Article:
Under this analytical division, after weaving in the first part of the work a broad and in-depth historical overview of the development of classical social theories, Alysson Mascaro enters the conceptualization of contemporary sociology, under the prism of the three paths proposed in its original conceptualization. In this confrontation, the author crosses the scope of contemporary theories, choosing authors who serve as key examples of how sociological approaches can be conceptualized in contemporary times.

Alysson Mascaro brings, under the scope of positivist theories, authors of apparently contradictory nuances, such as Niklas Luhmann and Jürgen Habermas. This relative theoretical differentiation is immediately counterposed by the similarities that end up coupling the thinking of both thinkers, since the theories proposed by them center their analyzes on the presenteeism traversed in their own time, or rather, on the capitalist system and its institutions as posts.

However, it is important to emphasize that such analytical engendres, despite having the same horizon of confrontation, arrive at concepts that do not necessarily lead to the same aspect of understanding and/or practical action. However, invariably, the juspositivist theories fall back on the conservative defense of the maintenance – reforms and improvements – of the liberal structures that support the current social edifice.

When the author unravels the paradigms that characterize the theories grouped by their concept of non-legal positivism, what is verified is a criticism that is occasionally made to liberal institutions. However, as these are of broad hues, one can find theories with quite discrepant uses of the tools derived from this critique. Turning to the right, what is observed is the erection of a thought that, by attacking the established institutionality, understands the need for a return to the past and not an advance towards emancipatory practices that may be at the bottom of contemporary social practice.

In its progressive sense, non-legal positivism conforms to a theorization that points to the future. They criticize the powers that be and their weight on social relations, but they fail to make the leap to structural criticism of the system. The thinker chosen by Alysson Mascaro as the most outstanding non-jurispositivist is the Frenchman Michel Foucault.

The author denotes the turning point for a sociology of law with an emancipatory impact, when he highlights the decisive importance of critical Marxist theories. These are responsible for recognizing the indelible link between law and capitalism. The decisive thinker for this theoretical conception is Evguiéni Pachukanis who, by focusing his critique of the capitalist system on its forms – beyond its relations of force – discovers the immediate derivation of the subject form of law from the commodity form – exposed in detail by Marx, especially in The capital, his work of full maturity and the most decisive for all of sociology.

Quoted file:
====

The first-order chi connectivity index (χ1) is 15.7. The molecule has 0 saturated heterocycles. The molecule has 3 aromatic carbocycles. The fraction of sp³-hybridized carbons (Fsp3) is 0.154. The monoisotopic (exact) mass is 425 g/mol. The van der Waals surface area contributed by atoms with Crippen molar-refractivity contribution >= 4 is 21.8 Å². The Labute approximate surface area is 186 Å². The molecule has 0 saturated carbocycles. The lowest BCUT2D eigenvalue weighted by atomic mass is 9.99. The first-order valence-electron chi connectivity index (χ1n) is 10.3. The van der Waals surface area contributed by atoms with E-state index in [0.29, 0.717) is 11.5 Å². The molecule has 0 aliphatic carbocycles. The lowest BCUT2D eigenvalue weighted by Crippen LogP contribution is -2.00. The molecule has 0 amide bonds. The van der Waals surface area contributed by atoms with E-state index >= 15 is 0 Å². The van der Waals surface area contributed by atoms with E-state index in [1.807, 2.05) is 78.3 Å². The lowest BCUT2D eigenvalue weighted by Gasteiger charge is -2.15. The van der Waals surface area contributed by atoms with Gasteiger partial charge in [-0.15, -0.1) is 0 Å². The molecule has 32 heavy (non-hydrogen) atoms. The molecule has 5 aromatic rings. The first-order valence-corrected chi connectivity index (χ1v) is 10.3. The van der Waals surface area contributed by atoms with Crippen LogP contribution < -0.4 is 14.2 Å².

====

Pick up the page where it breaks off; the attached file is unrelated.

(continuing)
“This conception makes clear the real subsumption of work to capital, since the workforce degenerates into a “mere expenditure of energy” backed by legal equality based on a contract” (MASCARO, 2022, p. 162). In this way, labor is finally transformed into a commodity.

The Russian jurist, then, advances in Marxist science and unveils the shared root of the political form of the State and the legal form; both derive from the commodity form and, therefore, are specific forms of the capitalist system. From this unavoidable Pachukanian discovery, understandings unfold that capital, under the determinations of the commodity form, conforms itself to lord of all social relations, far beyond those of the economic spectrum, its reason being the one that will determine its own subjectivation of the individual and the spirituality of society.

The sociology of Brazilian law

Alysson Mascaro begins her conceptualization denoting the difference in the terminological definition of a Brazilian sociology of law – the science made in Brazil about the legal phenomenon –, and the term sociology of Brazilian law, which would be the social theory of law applied in the historical formation specifically Brazilian. This differentiation is important because it defines the theoretical object that draws the limits of the work's approach.

The professor shows that, inescapably, the legal, political and social formation, in the Brazilian case, follows the same line that he traced for the reading of jus-philosophical theories and transposed to the sociological theory. With this, the jusphilosopher exemplifies how the thinking of canons of Brazilian sociology tends to discuss social ills, without touching the depth of the structures that architect the inequality that crosses our society. Thinkers such as Sérgio Buarque de Hollanda, Gilberto Freyre or even Darcy Ribeiro, albeit in different ways – juspositivist in the case of the first and non-juspositivist for the other two – end up seeking in institutionality the condition of political and social evolution that they aspire to. That is, they always reinforce the forms of capitalist sociability, even with criticism of their modulation.